Utah’s state parks remained open to visitors throughout the spring and summer despite widespread COVID-19 closures, resulting in significantly higher visitation numbers than in recent years.
According to Utah State Parks public affairs coordinator Eugene Swalberg, visitation to most state parks sharply decreased in March and April due to county restrictions during the pandemic, but the number of visitors started increasing again in May. “Outdoors is a great place to social distance,” Swalberg said.
Swalberg said the most visited park this summer was Jordanelle State Park in Heber City, followed closely by Sand Hollow State Park and Deer Creek State Park.
“People can’t go to the movies; they couldn’t do a lot of the normal activities maybe they were going to do,” said East Canyon State Park manager Chris Haramoto. “And so they were looking for an outdoor recreation outlet.”
As part of his “Stay Safe, Stay Home” directive, Utah Gov. Gary Herbert instated an executive order on March 28 that only allowed visitors of the county where the state park is located to enter.
For example, East Canyon State Park is located in Morgan County, but Haramoto said most visitors usually come from Weber, Davis and Salt Lake County. As soon as the mandate was lifted near the end of April, visitation numbers shot up at East Canyon.
He said the park normally doesn’t start getting busy until Memorial Day weekend but this year it started getting busier almost a full month before that. He talked to several people who told him it was their first time visiting East Canyon this year.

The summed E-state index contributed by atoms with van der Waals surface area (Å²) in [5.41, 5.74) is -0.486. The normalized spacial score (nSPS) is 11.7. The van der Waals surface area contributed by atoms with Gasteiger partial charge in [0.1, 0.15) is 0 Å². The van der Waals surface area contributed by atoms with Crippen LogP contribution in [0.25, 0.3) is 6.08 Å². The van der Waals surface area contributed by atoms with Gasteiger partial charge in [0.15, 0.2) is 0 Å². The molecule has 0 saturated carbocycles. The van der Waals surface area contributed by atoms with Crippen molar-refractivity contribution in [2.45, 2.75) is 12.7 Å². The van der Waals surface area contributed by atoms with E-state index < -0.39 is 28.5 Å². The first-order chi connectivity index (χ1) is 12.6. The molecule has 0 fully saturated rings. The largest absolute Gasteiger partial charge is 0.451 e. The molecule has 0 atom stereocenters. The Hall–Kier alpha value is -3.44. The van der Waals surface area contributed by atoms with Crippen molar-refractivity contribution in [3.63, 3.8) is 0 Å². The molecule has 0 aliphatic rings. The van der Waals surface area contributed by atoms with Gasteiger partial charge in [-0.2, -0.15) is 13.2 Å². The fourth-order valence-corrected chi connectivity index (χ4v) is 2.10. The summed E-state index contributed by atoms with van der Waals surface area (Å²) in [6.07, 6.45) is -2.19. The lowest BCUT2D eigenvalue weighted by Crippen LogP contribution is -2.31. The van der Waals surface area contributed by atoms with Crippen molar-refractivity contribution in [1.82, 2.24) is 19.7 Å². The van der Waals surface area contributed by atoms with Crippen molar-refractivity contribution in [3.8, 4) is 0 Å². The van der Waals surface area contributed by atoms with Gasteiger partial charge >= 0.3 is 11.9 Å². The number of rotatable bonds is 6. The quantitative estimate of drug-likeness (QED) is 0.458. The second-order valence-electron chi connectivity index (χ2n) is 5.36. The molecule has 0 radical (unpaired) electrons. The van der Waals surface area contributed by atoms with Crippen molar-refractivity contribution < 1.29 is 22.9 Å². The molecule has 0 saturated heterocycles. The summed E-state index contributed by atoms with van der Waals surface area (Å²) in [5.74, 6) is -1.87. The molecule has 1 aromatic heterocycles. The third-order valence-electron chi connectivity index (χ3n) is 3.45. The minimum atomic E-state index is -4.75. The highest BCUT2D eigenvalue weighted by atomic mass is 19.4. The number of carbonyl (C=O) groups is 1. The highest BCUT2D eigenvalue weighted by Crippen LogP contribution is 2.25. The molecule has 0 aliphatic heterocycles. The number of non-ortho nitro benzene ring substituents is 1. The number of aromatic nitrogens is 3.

Gunlock State Park in Washington County actually had increased visitation not only for the summer but even during March and April.
Gunlock’s park manager Jon Allred said a lot of people from the Wasatch Front were taking their spring breaks at the park in early spring, and then visitation just kept going up throughout the summer. He said the parks in Washington County likely had higher numbers in those early months because of the warmer weather.
Allred said part of the reason for higher visitation could be the stricter regulations in California and Nevada, so people from those states would drive to Southern Utah to visit the parks. “I think people discovered that it’s not that far to travel to a state park, and Utah has some really great state parks.”
East Canyon and Gunlock State parks are currently limiting capacity by monitoring the parking lot. Allred said they are limiting it to 3/4 full. Haramoto said East Canyon has overflow parking, but they have closed that and now when the main parking lot is full they stop letting people in.